Another good-hearted and brave-hearted person is my friend Jen. An extraordinary writer and naturalist who is terribly busy with her own projects, she offered to look over my current young adult novel even though years ago she suffered through a messy rough draft of another novel I’d written. I am humbled by her support and encouragement.
Many other kind-hearted people have commented on my essays, and encouraged and inspired me along the way this year. I am greatly appreciative to friends new and old: Rachel, Mary D., Heleen, Anneke, Mark, Jenny, Sarah, and Natasha. Howard not only heals me and is astonishingly kind when I need it most, but he has spend hours discussing ideas and concepts that I then twist into essays. He is one of my favorite people in Bishop. It has been wonderful to reconnect with my old college friend Seth, an emerging writer himself. Even though I embarrassed him twenty-five years ago by becoming hysterical while viewing some ridiculous modern art at a well-known gallery, Seth writes me wonderfully funny and quotable emails that often turn into essay topics.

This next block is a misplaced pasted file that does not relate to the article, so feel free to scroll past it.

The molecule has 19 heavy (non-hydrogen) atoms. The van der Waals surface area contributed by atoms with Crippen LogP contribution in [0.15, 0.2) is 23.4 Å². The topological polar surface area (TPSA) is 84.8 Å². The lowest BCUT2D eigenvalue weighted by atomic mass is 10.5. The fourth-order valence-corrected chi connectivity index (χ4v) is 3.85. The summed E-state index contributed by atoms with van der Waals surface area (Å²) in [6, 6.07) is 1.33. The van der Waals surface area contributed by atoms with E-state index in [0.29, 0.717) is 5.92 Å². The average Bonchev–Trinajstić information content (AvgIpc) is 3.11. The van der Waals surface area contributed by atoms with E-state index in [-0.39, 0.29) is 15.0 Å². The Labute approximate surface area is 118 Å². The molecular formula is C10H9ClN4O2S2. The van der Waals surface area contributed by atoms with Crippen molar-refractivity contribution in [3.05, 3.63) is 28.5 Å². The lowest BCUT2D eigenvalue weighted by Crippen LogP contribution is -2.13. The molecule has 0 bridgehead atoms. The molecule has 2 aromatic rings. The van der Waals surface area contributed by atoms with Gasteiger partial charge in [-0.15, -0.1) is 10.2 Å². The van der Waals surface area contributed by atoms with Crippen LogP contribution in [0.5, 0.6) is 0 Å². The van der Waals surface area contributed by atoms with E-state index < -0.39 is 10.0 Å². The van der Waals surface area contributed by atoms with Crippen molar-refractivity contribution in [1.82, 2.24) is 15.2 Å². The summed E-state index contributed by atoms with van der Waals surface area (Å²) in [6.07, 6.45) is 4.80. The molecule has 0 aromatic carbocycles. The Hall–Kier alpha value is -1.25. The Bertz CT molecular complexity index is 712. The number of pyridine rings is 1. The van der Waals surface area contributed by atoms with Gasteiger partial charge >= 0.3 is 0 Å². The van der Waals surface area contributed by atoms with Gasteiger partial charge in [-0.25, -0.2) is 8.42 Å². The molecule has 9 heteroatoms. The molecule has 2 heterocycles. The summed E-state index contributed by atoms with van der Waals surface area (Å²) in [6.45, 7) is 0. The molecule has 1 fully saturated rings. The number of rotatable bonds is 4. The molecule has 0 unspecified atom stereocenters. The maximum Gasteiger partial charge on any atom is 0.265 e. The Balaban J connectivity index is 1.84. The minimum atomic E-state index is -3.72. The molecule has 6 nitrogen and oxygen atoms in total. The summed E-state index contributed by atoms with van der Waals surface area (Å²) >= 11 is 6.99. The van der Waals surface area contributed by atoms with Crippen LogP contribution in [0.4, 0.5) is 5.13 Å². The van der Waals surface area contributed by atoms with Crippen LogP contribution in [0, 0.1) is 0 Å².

It’s one thing when your mother tells you that you are a good writer and will go far, but it is another when her best friend does. Ardyth has continually offered steady, unwavering support of my writing to the extent that it leaves me a bit stunned. Whenever I think of quitting, I imagine having to tell Ardyth and immediately find a way to return to my desk. As long as Ardyth is around, I have no intention of stopping until I reach the finish line.
Everyone needs someone to make them laugh. Luckily, I have Jara. Not only has she commented on my site frequently and encouragingly, but she can make me laugh like no other–at myself, at her, at the absurdity of it all. You can learn a lot through laughter, and I appreciate all the lessons I have acquired from her humorous intelligence.